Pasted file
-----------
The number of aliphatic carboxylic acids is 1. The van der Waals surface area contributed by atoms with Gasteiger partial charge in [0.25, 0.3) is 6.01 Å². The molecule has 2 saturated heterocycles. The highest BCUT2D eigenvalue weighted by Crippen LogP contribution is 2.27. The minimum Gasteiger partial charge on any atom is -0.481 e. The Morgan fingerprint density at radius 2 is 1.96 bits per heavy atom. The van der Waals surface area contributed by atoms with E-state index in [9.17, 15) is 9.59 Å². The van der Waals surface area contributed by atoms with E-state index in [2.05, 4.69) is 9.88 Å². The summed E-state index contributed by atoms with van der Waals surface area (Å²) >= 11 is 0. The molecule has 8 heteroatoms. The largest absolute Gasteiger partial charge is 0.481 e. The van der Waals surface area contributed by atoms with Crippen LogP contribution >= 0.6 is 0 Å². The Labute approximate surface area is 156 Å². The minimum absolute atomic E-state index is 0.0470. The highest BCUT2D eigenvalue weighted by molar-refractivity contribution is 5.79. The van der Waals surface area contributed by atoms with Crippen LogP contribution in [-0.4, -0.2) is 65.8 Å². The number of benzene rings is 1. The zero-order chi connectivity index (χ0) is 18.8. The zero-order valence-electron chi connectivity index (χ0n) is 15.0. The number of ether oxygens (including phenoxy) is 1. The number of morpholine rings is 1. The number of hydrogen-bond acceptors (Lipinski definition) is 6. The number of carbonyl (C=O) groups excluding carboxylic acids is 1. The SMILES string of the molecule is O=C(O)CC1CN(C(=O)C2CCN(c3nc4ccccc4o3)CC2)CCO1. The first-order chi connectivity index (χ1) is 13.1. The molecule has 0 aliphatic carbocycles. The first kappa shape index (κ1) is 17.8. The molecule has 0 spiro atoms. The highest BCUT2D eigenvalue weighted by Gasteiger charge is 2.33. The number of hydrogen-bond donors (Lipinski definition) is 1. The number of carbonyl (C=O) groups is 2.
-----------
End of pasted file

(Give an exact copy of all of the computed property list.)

The number of aliphatic carboxylic acids is 1. The van der Waals surface area contributed by atoms with Gasteiger partial charge in [0.25, 0.3) is 6.01 Å². The molecule has 2 saturated heterocycles. The highest BCUT2D eigenvalue weighted by Crippen LogP contribution is 2.27. The minimum Gasteiger partial charge on any atom is -0.481 e. The Morgan fingerprint density at radius 2 is 1.96 bits per heavy atom. The van der Waals surface area contributed by atoms with E-state index in [9.17, 15) is 9.59 Å². The van der Waals surface area contributed by atoms with E-state index in [2.05, 4.69) is 9.88 Å². The summed E-state index contributed by atoms with van der Waals surface area (Å²) >= 11 is 0. The molecule has 8 heteroatoms. The largest absolute Gasteiger partial charge is 0.481 e. The van der Waals surface area contributed by atoms with Crippen LogP contribution >= 0.6 is 0 Å². The Labute approximate surface area is 156 Å². The minimum absolute atomic E-state index is 0.0470. The highest BCUT2D eigenvalue weighted by molar-refractivity contribution is 5.79. The van der Waals surface area contributed by atoms with Crippen LogP contribution in [-0.4, -0.2) is 65.8 Å². The number of benzene rings is 1. The zero-order chi connectivity index (χ0) is 18.8. The zero-order valence-electron chi connectivity index (χ0n) is 15.0. The number of ether oxygens (including phenoxy) is 1. The number of morpholine rings is 1. The number of hydrogen-bond acceptors (Lipinski definition) is 6. The number of carbonyl (C=O) groups excluding carboxylic acids is 1. The SMILES string of the molecule is O=C(O)CC1CN(C(=O)C2CCN(c3nc4ccccc4o3)CC2)CCO1. The first-order chi connectivity index (χ1) is 13.1. The molecule has 0 aliphatic carbocycles. The first kappa shape index (κ1) is 17.8. The molecule has 0 spiro atoms. The highest BCUT2D eigenvalue weighted by Gasteiger charge is 2.33. The number of hydrogen-bond donors (Lipinski definition) is 1. The number of carbonyl (C=O) groups is 2.